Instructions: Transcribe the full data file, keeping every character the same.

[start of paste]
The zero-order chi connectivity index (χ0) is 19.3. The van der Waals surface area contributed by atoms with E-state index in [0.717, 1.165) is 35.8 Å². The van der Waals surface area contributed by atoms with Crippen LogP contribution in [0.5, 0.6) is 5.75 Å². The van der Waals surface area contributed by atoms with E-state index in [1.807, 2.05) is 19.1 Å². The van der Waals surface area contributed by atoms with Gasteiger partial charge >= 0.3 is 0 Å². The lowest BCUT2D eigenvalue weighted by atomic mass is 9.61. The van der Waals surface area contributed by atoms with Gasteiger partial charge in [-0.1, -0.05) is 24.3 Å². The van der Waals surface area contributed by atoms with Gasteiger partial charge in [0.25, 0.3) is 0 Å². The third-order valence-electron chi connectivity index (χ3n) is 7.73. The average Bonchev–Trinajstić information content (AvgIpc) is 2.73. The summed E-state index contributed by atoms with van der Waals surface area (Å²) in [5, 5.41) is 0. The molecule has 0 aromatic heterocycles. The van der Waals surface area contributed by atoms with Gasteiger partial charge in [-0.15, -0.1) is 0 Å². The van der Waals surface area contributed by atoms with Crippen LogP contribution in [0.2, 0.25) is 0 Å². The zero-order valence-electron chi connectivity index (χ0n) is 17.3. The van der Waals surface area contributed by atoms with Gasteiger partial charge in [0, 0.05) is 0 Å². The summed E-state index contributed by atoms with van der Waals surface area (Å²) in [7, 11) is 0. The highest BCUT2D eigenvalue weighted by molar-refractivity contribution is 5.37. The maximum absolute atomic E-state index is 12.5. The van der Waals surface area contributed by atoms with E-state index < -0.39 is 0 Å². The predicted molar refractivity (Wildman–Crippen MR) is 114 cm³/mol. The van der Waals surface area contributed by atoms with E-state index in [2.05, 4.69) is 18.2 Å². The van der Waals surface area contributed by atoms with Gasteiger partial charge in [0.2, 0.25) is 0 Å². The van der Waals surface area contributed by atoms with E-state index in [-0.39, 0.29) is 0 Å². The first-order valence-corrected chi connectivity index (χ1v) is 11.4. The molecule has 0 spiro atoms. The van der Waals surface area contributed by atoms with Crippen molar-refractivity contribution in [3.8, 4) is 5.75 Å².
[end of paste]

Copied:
The zero-order chi connectivity index (χ0) is 19.3. The van der Waals surface area contributed by atoms with E-state index in [0.717, 1.165) is 35.8 Å². The van der Waals surface area contributed by atoms with Crippen LogP contribution in [0.5, 0.6) is 5.75 Å². The van der Waals surface area contributed by atoms with E-state index in [1.807, 2.05) is 19.1 Å². The van der Waals surface area contributed by atoms with Gasteiger partial charge >= 0.3 is 0 Å². The lowest BCUT2D eigenvalue weighted by atomic mass is 9.61. The van der Waals surface area contributed by atoms with Gasteiger partial charge in [-0.1, -0.05) is 24.3 Å². The van der Waals surface area contributed by atoms with Gasteiger partial charge in [0.25, 0.3) is 0 Å². The third-order valence-electron chi connectivity index (χ3n) is 7.73. The average Bonchev–Trinajstić information content (AvgIpc) is 2.73. The summed E-state index contributed by atoms with van der Waals surface area (Å²) in [5, 5.41) is 0. The molecule has 0 aromatic heterocycles. The van der Waals surface area contributed by atoms with Gasteiger partial charge in [-0.15, -0.1) is 0 Å². The van der Waals surface area contributed by atoms with Crippen LogP contribution in [0.2, 0.25) is 0 Å². The zero-order valence-electron chi connectivity index (χ0n) is 17.3. The van der Waals surface area contributed by atoms with Gasteiger partial charge in [0, 0.05) is 0 Å². The summed E-state index contributed by atoms with van der Waals surface area (Å²) in [7, 11) is 0. The highest BCUT2D eigenvalue weighted by molar-refractivity contribution is 5.37. The maximum absolute atomic E-state index is 12.5. The van der Waals surface area contributed by atoms with E-state index < -0.39 is 0 Å². The predicted molar refractivity (Wildman–Crippen MR) is 114 cm³/mol. The van der Waals surface area contributed by atoms with E-state index in [2.05, 4.69) is 18.2 Å². The van der Waals surface area contributed by atoms with Gasteiger partial charge in [0.2, 0.25) is 0 Å². The van der Waals surface area contributed by atoms with E-state index in [-0.39, 0.29) is 0 Å². The first-order valence-corrected chi connectivity index (χ1v) is 11.4. The molecule has 0 spiro atoms. The van der Waals surface area contributed by atoms with Crippen molar-refractivity contribution in [3.8, 4) is 5.75 Å².